Pac gave us a warning; he told us that if we continued to sustain a system which hindered social and economic mobility, which blamed those who couldn’t climb out of their own collective pits of hell, the doors would eventually be broken down. Because history teaches us the same lesson as taught by human psychology: One can only be nice for only so long.
Thus, the film presented a girl who, despite her longing for acceptance, instead sought to fight for a higher a value. It was evident that Starr arrived at the point of maturity which eschews social rewards for the sake of inner peace. Although few and far between, there are those who prefer the ability to look into the mirror over material wealth and social status. Those individuals answer a higher calling, thus their roles as the catalysts for social and political revolution.
In his highly acclaimed book, Man’s Search for Meaning, holocaust survivor and existential psychotherapist, Viktor Frankl, noted that “Everything can be taken from a man but one thing: the last of the human freedoms—to choose one’s attitude in any given set of circumstances, to choose one’s own way.” Starr exemplified that principle, highlighting the illusion of comfort while teaching us that our true purpose was to learn that we could overcome suffering through choice; and hers was activism.
In essence, Starr found meaning in her suffering, or as Nietzsche would have noted, a why to live in order to bear the how. Frankl, who epitomized resilience and strength noted that, in the concentration camp, he and his comrades learned that:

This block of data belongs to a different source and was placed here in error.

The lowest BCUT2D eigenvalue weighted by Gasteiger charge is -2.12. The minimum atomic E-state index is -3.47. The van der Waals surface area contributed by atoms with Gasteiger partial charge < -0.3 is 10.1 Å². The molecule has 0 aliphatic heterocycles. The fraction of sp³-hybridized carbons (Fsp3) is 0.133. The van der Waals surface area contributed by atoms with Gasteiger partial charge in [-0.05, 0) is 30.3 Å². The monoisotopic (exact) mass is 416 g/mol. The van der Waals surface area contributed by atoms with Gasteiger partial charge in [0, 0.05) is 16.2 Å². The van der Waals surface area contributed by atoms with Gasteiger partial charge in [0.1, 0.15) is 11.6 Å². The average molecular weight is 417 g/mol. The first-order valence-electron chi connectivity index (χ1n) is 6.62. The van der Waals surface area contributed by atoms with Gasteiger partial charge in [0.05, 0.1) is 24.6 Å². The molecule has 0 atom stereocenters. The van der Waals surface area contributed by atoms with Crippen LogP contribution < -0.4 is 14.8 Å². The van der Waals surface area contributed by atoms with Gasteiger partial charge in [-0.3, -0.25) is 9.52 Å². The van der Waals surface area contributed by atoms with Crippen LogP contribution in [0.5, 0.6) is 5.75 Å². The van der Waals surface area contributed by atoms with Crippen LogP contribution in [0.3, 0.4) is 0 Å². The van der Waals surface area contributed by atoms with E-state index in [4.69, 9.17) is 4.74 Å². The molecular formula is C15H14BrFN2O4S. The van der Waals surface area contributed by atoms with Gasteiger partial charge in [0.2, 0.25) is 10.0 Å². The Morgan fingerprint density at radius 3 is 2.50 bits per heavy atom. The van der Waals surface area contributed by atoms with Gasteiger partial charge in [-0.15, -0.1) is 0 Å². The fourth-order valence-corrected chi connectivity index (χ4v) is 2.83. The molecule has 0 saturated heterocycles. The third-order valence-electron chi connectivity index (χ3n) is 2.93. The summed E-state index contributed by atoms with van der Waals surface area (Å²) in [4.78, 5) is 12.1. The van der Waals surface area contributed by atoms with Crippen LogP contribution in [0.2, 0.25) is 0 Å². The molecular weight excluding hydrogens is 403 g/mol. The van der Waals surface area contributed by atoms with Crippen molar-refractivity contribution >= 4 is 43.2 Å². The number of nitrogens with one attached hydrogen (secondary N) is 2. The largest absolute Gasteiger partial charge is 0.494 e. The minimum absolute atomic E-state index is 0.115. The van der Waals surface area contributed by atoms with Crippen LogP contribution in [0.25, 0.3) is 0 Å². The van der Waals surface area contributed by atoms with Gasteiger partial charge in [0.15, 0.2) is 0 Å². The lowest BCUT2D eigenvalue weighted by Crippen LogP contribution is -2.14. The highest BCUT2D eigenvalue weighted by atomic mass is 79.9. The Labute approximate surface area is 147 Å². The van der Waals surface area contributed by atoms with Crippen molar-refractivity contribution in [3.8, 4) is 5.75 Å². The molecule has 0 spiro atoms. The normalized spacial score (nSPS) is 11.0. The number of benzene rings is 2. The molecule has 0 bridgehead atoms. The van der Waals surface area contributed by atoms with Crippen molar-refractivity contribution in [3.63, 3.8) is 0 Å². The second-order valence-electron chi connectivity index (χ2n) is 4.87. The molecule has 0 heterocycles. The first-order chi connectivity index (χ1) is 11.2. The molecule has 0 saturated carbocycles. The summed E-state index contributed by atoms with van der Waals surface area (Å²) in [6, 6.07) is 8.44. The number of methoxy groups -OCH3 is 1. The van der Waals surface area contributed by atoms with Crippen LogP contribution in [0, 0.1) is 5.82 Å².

It did not really matter what we expected from life, but rather what life expected from us. We needed to stop asking about the meaning of life, and instead to think of ourselves as those who were being questioned by life—daily and hourly. Our answer must consist, not in talk and meditation, but in right action and in right conduct. Life ultimately means taking the responsibility to find the right answer to its problems and to fulfill the tasks which it constantly sets for each individual.
Starr and Viktor both learned what the rest of us ought to, acknowledging their inescapable duties to stand up against injustice. In the concertation camp, Frankl fought back against his environment and his suffering, choosing to overcome the pressures of his psyche which attempted to pull him toward self-centeredness and sadism, choosing life instead of undergoing a spiritual death.
In the aftermath of the various beatings and shootings, people across the country have chosen to stand up against a tyranny seldom recognized as such, this proving that within each of us is a seed of everything that we could ever be. Despite the most harrowing circumstances, all of us can become better than we are. Starr Carter and Viktor Frankl are our templates, persistently presenting us with the answers to the questions which life continues to demand that we answer.